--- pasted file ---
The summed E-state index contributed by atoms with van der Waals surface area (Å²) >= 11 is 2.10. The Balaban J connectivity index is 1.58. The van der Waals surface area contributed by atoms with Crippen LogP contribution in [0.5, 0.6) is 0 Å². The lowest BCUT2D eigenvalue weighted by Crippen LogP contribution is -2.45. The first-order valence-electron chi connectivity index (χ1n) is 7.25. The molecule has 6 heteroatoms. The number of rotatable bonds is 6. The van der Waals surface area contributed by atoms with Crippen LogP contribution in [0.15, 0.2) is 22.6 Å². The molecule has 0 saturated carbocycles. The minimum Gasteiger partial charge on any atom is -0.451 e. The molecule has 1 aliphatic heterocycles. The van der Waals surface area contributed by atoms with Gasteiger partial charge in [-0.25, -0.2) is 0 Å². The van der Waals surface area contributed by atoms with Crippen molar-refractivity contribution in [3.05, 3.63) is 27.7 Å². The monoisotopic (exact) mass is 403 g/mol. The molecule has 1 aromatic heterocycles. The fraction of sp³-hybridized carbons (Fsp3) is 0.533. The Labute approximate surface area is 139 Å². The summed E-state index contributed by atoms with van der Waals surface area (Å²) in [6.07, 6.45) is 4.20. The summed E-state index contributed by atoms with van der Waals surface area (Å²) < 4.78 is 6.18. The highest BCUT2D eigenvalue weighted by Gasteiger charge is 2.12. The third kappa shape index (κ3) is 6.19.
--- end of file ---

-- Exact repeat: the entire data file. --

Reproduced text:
The summed E-state index contributed by atoms with van der Waals surface area (Å²) >= 11 is 2.10. The Balaban J connectivity index is 1.58. The van der Waals surface area contributed by atoms with Crippen LogP contribution in [0.5, 0.6) is 0 Å². The lowest BCUT2D eigenvalue weighted by Crippen LogP contribution is -2.45. The first-order valence-electron chi connectivity index (χ1n) is 7.25. The molecule has 6 heteroatoms. The number of rotatable bonds is 6. The van der Waals surface area contributed by atoms with Crippen LogP contribution in [0.15, 0.2) is 22.6 Å². The molecule has 0 saturated carbocycles. The minimum Gasteiger partial charge on any atom is -0.451 e. The molecule has 1 aliphatic heterocycles. The van der Waals surface area contributed by atoms with Gasteiger partial charge in [-0.25, -0.2) is 0 Å². The van der Waals surface area contributed by atoms with Crippen molar-refractivity contribution in [3.05, 3.63) is 27.7 Å². The monoisotopic (exact) mass is 403 g/mol. The molecule has 1 aromatic heterocycles. The fraction of sp³-hybridized carbons (Fsp3) is 0.533. The Labute approximate surface area is 139 Å². The summed E-state index contributed by atoms with van der Waals surface area (Å²) in [6.07, 6.45) is 4.20. The summed E-state index contributed by atoms with van der Waals surface area (Å²) < 4.78 is 6.18. The highest BCUT2D eigenvalue weighted by Gasteiger charge is 2.12. The third kappa shape index (κ3) is 6.19.